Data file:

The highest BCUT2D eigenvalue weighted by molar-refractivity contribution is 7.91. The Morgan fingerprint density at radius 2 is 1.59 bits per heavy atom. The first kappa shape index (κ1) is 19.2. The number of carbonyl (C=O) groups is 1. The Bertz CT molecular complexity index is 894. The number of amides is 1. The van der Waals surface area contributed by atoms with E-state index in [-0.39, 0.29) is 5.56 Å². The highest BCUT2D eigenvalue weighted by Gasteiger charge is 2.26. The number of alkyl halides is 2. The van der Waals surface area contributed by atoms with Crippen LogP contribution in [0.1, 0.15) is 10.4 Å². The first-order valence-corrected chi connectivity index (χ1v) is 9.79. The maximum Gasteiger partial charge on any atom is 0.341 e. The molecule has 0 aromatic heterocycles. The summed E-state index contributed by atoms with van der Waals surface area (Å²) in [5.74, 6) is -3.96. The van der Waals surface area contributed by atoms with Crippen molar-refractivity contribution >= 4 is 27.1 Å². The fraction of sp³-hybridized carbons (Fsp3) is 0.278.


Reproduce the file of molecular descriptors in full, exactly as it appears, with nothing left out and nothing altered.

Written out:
The highest BCUT2D eigenvalue weighted by molar-refractivity contribution is 7.91. The Morgan fingerprint density at radius 2 is 1.59 bits per heavy atom. The first kappa shape index (κ1) is 19.2. The number of carbonyl (C=O) groups is 1. The Bertz CT molecular complexity index is 894. The number of amides is 1. The van der Waals surface area contributed by atoms with E-state index in [-0.39, 0.29) is 5.56 Å². The highest BCUT2D eigenvalue weighted by Gasteiger charge is 2.26. The number of alkyl halides is 2. The van der Waals surface area contributed by atoms with Crippen LogP contribution in [0.1, 0.15) is 10.4 Å². The first-order valence-corrected chi connectivity index (χ1v) is 9.79. The maximum Gasteiger partial charge on any atom is 0.341 e. The molecule has 0 aromatic heterocycles. The summed E-state index contributed by atoms with van der Waals surface area (Å²) in [5.74, 6) is -3.96. The van der Waals surface area contributed by atoms with Crippen molar-refractivity contribution >= 4 is 27.1 Å². The fraction of sp³-hybridized carbons (Fsp3) is 0.278.